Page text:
What happened? As described in a study conducted by Edward Miguel, a professor of economics at the University of California Berkeley, Tanzania embarked, 40 years ago, on “arguably the most serious nation-building program in Sub-Saharan Africa.” Julius Nyerere, a pan-Africanist and a socialist, was president from independence until 1985, and a founding principle of his political party was “to fight tribalism and any other factors which would hinder the development of unity among Africans.” He did this systematically: Tanzanians were forced to adopt one official language, Swahili, which was not the language of a dominant tribe, but an ethnically neutral lingua franca. Next came an educational curriculum that spread the language as a way of building a new national identity. Nyerere also dismantled traditional rural authorities and customary tribal law and replaced them with local village councils, and spread around state resources without special favor to any one ethnicity. His more socialist ideas, like a failed attempt at collectivized farming, did not catch on. But over a short period of time, he managed to instill a real sense of Tanzania-ness in his people. The result today is a much more stable country with higher standards of living.


In Kenya, on the other hand, the country’s first two leaders, Jomo Kenyatta and Daniel Arap Moi, were clearly associated with their tribes, and directed disproportionate resources and power to their own groups. Kenya has no language that has become as pervasive as Swahili in Tanzania; the school curriculum does not include study of Kenya as a nation until fifth grade and until then focuses exclusively on provincial geography and history. Over the past 50 years, Kenya has swung dramatically between periods of stability and periods of violent conflict with tribes jousting for power, and it has always lagged economically behind Tanzania.

The recent history of the Middle East and North Africa has played out much more in the model of Kenya than Tanzania. Ever since independence in the first half of the 20th century, power in the Arab world has revolved either around individual families (the Mubaraks in Egypt, the Khadafys in Libya) or whole sects, like the Alawites in Syria and Hashid tribal confederacy in Yemen. And the same type of rule pertains in smaller, localized networks throughout these countries, each striving to hold on to as much autonomy as possible. For individual Libyans or Syrians, it is these allegiances that have always been primary over loyalty to a larger nation.


For pessimists, the persistence of tribal power and identity is a nearly inescapable trap for Middle Eastern nations; it can feel impossible to imagine moving beyond what seems like an ancient status quo. But a longer and wider view of history suggests that there is more possibility than one would think. In fact, there was another country that not that long ago found itself in a similar condition and managed to surmount it: France.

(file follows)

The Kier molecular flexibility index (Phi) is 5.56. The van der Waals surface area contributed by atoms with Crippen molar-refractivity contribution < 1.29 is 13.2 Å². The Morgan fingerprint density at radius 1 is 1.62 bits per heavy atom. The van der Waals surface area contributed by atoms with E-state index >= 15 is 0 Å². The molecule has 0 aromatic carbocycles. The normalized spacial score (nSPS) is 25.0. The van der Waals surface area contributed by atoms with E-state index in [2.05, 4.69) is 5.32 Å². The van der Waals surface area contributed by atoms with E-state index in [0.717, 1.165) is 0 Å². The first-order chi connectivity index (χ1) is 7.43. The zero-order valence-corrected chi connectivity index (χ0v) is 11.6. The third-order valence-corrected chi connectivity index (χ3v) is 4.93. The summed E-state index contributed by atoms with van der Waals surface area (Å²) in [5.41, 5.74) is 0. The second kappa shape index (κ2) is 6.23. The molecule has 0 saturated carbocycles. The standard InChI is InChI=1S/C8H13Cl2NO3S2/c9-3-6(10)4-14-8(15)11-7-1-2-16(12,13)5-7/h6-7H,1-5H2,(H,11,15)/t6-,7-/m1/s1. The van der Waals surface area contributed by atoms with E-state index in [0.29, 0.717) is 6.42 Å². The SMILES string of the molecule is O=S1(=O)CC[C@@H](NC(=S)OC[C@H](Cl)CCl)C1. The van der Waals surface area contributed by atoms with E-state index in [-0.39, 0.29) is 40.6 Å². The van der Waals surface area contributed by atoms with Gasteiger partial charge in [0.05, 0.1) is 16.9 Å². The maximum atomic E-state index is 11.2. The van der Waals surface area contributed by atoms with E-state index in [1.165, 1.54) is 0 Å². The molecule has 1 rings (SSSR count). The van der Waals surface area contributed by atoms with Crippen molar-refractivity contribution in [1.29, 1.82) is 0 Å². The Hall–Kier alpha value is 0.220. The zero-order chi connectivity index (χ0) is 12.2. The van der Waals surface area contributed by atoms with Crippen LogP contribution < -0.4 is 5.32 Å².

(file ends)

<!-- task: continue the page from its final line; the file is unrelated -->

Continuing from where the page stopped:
For social scientists, the classic work on national identity and its formation isn’t a study of Africa or Asia, but Eugen Weber’s 1976 book on Third Republic France, “Peasants into Frenchmen.” Weber, an influential British-born historian who died in 2007, presented a controversial thesis: The majority of the population living in the country called France, even as late as 1870, did not have a national consciousness. Outside of Paris, most people defined themselves by the language, culture, and outlook of their local towns and regions. Their loyalty lay with their villages in the countryside of Burgundy and Brittany and the valleys of the Pyrenees, and not with a government in Paris. And yet, he shows that by 1900 the peasants all thought of themselves as Frenchmen — speaking the same dialect of French, feeling part of a similar historical narrative, and seeing themselves as part of a much larger community than their surrounding villages.

The process that France went through in the late 19th century, as Weber describes it, sounds not so different from Tanzania’s. The government built secondary roads and train lines, offered free public education that spread a language and identity through common textbooks and a single history curriculum, and demanded universal military service. As these took effect and shaped people’s lives, the nation itself — the idea of France — became the chief allegiance of the people within its borders.

But there’s another essential element of the French story, and it’s the worry implicit in the pessimism about the Middle East. Why did these peasants want to become citizens, Frenchmen, in the first place? John Breuilly, chair of the nationalism and ethnicity department at the London School of Economics, said that it is impossible to understand the story of France — or any other nation — as simply a series of top-down reforms. It is also crucial to see why the inhabitants of those regions all decided it was in their best interests to think of themselves as “French.”

“In many ways national identity, rather than being the deliberate outcome of a project, is an unintended effect of a whole bunch of people pursuing their interests,” said Breuilly.